Welcome, Guest. Please login or register. Did you miss your activation email?

Show Posts

This section allows you to view all posts made by this member. Note that you can only see posts made in areas you currently have access to.

Messages - datahead8888

Pages: [1]
Feature requests / Force Feedback Support...
« on: January 16, 2016, 03:01:32 pm »
This is a feature request to add support for force feedback on game controllers.  A good example of this is the rumble pack on the old Nintendo 64 -- you can make the controller vibrate in response to game actions such as hitting an enemy, firing a gun, landing on the ground, or when nearby objects fall or explode.

Currently if someone is using SFML to handle game pad input and wants force feedback support, they suddenly must add an additional library.  For large open source games, the difficulty in making builds tends to be proportional to the number of dependencies.  This can lead an open source project to question whether force feedback support is worth it.

I realize that there are many combinations of game controllers and operating systems.  Perhaps a config or plugin setup could be used to handle this.  It would of course ultimately  have to address most major controllers and operating systems through this in order for cross platform projects to be able to use this in SFML.

I get the impression that Pyxel Edit does not support saving/loading of palettes from what I've read, which may be concerning for me.

Pyxel Edit does appear to have a nice feature where it automatically tiles a sprite in a grid so that you can easily see how the tiles bleed into each other.  You can edit it as you view it this way.

Both Gimp and Paint.NET support custom palettes.

Yes, but to my knowledge they don't let you view the animation within the tool itself or automatically tile a sprite for preview.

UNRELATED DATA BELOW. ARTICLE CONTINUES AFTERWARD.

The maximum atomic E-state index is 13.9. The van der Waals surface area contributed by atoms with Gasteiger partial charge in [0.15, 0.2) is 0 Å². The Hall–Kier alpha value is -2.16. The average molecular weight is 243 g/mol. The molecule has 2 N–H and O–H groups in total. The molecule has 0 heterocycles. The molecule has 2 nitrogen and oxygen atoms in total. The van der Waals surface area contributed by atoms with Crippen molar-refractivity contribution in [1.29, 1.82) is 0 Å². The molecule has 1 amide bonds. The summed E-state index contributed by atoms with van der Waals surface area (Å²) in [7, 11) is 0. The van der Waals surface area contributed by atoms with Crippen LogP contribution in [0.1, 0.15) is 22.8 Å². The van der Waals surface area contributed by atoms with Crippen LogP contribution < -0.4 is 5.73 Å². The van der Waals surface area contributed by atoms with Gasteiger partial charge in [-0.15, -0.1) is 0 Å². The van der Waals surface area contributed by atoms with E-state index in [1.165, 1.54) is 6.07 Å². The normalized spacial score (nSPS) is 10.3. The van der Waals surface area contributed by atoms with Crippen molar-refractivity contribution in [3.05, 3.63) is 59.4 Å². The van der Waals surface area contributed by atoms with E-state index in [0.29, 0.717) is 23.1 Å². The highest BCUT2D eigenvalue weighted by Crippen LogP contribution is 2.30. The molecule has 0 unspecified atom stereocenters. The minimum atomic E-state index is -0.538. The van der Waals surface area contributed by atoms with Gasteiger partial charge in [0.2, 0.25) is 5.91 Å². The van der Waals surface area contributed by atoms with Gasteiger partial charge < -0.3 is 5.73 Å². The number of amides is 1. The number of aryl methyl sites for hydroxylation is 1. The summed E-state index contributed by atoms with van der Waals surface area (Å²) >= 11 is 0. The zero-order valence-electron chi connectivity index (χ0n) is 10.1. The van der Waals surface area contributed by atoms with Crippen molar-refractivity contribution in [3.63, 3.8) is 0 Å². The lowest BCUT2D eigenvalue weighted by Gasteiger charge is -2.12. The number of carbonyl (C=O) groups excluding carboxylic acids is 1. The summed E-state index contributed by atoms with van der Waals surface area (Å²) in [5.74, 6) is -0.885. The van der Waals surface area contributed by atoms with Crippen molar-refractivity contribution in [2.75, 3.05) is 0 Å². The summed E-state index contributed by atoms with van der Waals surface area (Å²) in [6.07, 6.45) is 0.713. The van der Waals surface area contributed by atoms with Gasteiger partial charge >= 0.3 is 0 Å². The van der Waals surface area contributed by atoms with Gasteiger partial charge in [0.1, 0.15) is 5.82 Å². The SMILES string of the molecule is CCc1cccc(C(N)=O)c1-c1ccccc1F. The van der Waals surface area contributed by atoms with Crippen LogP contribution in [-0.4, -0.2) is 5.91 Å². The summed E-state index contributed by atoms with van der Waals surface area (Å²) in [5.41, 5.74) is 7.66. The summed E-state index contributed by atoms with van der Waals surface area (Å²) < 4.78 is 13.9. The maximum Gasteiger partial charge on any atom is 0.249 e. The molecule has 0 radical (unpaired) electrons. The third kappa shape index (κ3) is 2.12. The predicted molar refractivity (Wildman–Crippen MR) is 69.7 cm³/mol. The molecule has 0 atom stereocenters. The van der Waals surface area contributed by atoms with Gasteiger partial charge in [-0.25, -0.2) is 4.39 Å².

The big features I'd need are easy control of the screen resolution (probably only need to set the sprite image size), exporting to a sprite sheet, and being able to preview the animation.

It's also best if it supports setting a limited palette (though I might need to expand the palette on some images if I decide to break from the 8-bit style).  The basic tenets with 8-bit graphics are a limited number of colors in a palette and a limited number of palettes on the screen.  Finding a good way to limit the number of palettes on the screen in the game might be an interesting challenge; I'd usually follow it but might occasionally override it.  Changing the palette in the game code itself might make it a bit more cumbersome.

It looks like Pyxel Edit supports these features.  I don't think the Gimp does natively, and I don't get the impression Paint.NET does either.  Does anyone know of an open source free equivalent to Pyxel Edit?  Otherwise it doesn't look too expensive.

Thank you for all the suggestions.

What art programs do you usually use for 8-bit style sprite creation?

I was wanting to make a game using this style and was just curious what other people found to work well.

If I want to be really exact, I'd need to use the correct number of colors per sprite and only so many sprite palettes across the entire screen, though I might occasionally deviate from these rules if it works in my style.

SFML projects / The Secret Chronicles of Dr. M - The SFML Port...
« on: October 20, 2015, 04:33:27 am »
We have been working on "The Secret Chronicles of Dr. M" (TSC), an open source platformer that is a fork of Secret Maryo Chronicles (SMC), which was formerly a Mario clone.  We've been moving away from Mario-isms and have been working toward a deeper story.  We recently created a new release for the game.

The game currently uses a version of SDL from the 1.X series as well as legacy OpenGL.  We are migrating both of these components to SFML.

If you have C++/SFML skills and would be interested in helping out with the project, we could certainly use the help.  It is a big undertaking.  Come join the fun and bring SFML to a new game fork!

The project website (with a forum) is: http://www.secretchronicles.de/en/
The branch in github for SFML development is: https://github.com/Secretchronicles/TSC/tree/feature-sfml-port
Our IRC channel is #secretchronicles on freenode.net


Pages: [1]